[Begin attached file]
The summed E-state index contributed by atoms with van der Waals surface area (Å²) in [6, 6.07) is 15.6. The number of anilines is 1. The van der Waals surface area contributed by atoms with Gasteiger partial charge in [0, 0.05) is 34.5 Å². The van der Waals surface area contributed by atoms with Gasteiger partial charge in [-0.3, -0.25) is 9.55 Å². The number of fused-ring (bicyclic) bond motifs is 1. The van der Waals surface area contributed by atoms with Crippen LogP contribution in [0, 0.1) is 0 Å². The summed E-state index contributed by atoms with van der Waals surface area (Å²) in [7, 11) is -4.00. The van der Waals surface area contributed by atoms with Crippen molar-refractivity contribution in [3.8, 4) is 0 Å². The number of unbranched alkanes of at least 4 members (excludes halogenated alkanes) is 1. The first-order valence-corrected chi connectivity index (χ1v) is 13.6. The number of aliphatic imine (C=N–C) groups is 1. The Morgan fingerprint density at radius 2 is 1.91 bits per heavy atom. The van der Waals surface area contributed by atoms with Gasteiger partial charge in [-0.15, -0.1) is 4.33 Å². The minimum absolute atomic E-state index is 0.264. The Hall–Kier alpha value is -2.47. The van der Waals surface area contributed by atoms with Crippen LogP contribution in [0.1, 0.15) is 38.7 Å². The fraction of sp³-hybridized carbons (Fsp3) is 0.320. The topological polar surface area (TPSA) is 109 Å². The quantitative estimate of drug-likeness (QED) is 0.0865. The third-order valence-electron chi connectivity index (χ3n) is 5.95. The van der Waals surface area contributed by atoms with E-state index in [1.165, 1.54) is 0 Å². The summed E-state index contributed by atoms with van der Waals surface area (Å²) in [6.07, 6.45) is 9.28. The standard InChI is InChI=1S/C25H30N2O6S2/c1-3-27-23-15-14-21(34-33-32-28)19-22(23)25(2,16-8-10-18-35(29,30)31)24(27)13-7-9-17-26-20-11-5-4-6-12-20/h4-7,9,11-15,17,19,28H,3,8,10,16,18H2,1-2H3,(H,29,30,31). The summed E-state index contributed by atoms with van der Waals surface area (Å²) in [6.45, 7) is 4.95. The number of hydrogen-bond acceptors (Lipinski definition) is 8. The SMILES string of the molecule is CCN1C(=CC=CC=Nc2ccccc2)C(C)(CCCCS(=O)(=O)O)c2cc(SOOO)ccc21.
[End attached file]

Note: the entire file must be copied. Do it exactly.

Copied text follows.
The summed E-state index contributed by atoms with van der Waals surface area (Å²) in [6, 6.07) is 15.6. The number of anilines is 1. The van der Waals surface area contributed by atoms with Gasteiger partial charge in [0, 0.05) is 34.5 Å². The van der Waals surface area contributed by atoms with Gasteiger partial charge in [-0.3, -0.25) is 9.55 Å². The number of fused-ring (bicyclic) bond motifs is 1. The van der Waals surface area contributed by atoms with Crippen LogP contribution in [0, 0.1) is 0 Å². The summed E-state index contributed by atoms with van der Waals surface area (Å²) in [7, 11) is -4.00. The van der Waals surface area contributed by atoms with Crippen molar-refractivity contribution in [3.8, 4) is 0 Å². The number of unbranched alkanes of at least 4 members (excludes halogenated alkanes) is 1. The first-order valence-corrected chi connectivity index (χ1v) is 13.6. The number of aliphatic imine (C=N–C) groups is 1. The Morgan fingerprint density at radius 2 is 1.91 bits per heavy atom. The van der Waals surface area contributed by atoms with Gasteiger partial charge in [-0.15, -0.1) is 4.33 Å². The minimum absolute atomic E-state index is 0.264. The Hall–Kier alpha value is -2.47. The van der Waals surface area contributed by atoms with Crippen LogP contribution in [0.1, 0.15) is 38.7 Å². The fraction of sp³-hybridized carbons (Fsp3) is 0.320. The topological polar surface area (TPSA) is 109 Å². The quantitative estimate of drug-likeness (QED) is 0.0865. The third-order valence-electron chi connectivity index (χ3n) is 5.95. The van der Waals surface area contributed by atoms with E-state index in [1.165, 1.54) is 0 Å². The summed E-state index contributed by atoms with van der Waals surface area (Å²) in [6.07, 6.45) is 9.28. The standard InChI is InChI=1S/C25H30N2O6S2/c1-3-27-23-15-14-21(34-33-32-28)19-22(23)25(2,16-8-10-18-35(29,30)31)24(27)13-7-9-17-26-20-11-5-4-6-12-20/h4-7,9,11-15,17,19,28H,3,8,10,16,18H2,1-2H3,(H,29,30,31). The summed E-state index contributed by atoms with van der Waals surface area (Å²) in [6.45, 7) is 4.95. The number of hydrogen-bond acceptors (Lipinski definition) is 8. The SMILES string of the molecule is CCN1C(=CC=CC=Nc2ccccc2)C(C)(CCCCS(=O)(=O)O)c2cc(SOOO)ccc21.